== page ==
Radioactive wild boars overrun northern Japan 5 years after nuclear disaster

Radioactive wild boar are taking over Fukushima, Japan, 5 years after a tsunami damaged the nuclear power plant. PETRAS MALUKAS/AFP/Getty Images

Five years after a tsunami damaged the Fukushima nuclear power plant in Japan, radioactive wild boars are wreaking havoc in nearby towns.

According to a report in The Times, the boars are terrorizing residents in communities. There are estimates that $15 million worth of damage has been done to agriculture since the proliferation of the boars.

The wild boars are so copious — rising from 3,000 in 2014 to 13,000 today —  that local officials who are sweeping through the countryside trying to cull the animals are having a difficult time getting rid of the carcasses.

READ MORE: Containing Fukushima’s radioactive water may be 9-year fight

Breaking news from Canada and around the world sent to your email, as it happens.

Incinerators and mass graves holding some 600 boars just can’t keep up.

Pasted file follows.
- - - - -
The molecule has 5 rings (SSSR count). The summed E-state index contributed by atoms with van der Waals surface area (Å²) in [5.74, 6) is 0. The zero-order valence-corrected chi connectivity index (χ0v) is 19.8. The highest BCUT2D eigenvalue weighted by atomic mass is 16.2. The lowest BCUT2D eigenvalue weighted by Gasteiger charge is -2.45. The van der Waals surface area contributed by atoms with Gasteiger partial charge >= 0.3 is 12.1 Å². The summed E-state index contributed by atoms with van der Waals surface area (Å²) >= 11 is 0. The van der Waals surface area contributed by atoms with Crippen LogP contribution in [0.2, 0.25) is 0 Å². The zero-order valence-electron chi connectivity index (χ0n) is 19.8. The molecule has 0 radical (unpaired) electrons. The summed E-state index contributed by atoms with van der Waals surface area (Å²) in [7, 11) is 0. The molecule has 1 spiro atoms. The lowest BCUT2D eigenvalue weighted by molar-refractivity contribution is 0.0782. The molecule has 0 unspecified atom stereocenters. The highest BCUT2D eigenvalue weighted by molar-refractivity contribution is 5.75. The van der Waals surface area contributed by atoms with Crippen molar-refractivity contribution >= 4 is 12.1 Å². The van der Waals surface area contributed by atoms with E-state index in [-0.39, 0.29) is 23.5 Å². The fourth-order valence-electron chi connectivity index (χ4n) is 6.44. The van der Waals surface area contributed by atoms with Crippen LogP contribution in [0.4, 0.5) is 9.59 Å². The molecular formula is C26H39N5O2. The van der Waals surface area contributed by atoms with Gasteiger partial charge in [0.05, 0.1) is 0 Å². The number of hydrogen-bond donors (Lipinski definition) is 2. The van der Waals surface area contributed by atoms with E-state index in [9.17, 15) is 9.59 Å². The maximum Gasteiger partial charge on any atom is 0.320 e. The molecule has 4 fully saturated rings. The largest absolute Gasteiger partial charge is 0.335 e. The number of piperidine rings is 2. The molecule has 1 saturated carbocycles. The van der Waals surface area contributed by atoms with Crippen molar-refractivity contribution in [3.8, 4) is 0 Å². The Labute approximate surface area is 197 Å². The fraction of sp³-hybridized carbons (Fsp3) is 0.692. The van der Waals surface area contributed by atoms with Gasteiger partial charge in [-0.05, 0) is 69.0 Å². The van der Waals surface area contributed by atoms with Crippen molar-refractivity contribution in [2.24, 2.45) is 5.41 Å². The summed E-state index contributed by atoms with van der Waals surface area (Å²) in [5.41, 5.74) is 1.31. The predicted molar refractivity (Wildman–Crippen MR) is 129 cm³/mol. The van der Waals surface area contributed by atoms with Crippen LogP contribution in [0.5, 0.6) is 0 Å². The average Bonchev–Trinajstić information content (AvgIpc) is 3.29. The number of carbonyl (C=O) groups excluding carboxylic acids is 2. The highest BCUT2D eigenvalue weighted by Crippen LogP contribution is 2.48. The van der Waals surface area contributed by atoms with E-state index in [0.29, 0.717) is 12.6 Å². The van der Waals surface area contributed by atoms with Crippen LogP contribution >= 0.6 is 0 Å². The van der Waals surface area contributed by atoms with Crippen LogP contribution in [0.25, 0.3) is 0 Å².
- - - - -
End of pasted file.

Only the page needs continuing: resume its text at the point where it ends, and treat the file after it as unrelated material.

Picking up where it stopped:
Story continues below advertisement

In March 2011, a 9.0 earthquake struck off the coast of Japan, creating a tsunami that killed almost 16,000 people and caused about $300 billion in damages. The tsunami caused a meltdown in the Daiichi Nuclear Power Plant, which resulted in the release of radioactive material in the region.

Much of the immediate area was abandoned, which, for the wild boars, created ideal conditions for reproducing.

Though boars can be eaten, tests on these wild ones have produced radiation levels 300 times that safe for human consumption, likely as a result of the pigs eating contaminated vegetation in the area.

It is estimated that radiation levels will remain high for about 30 years.

Sponsored content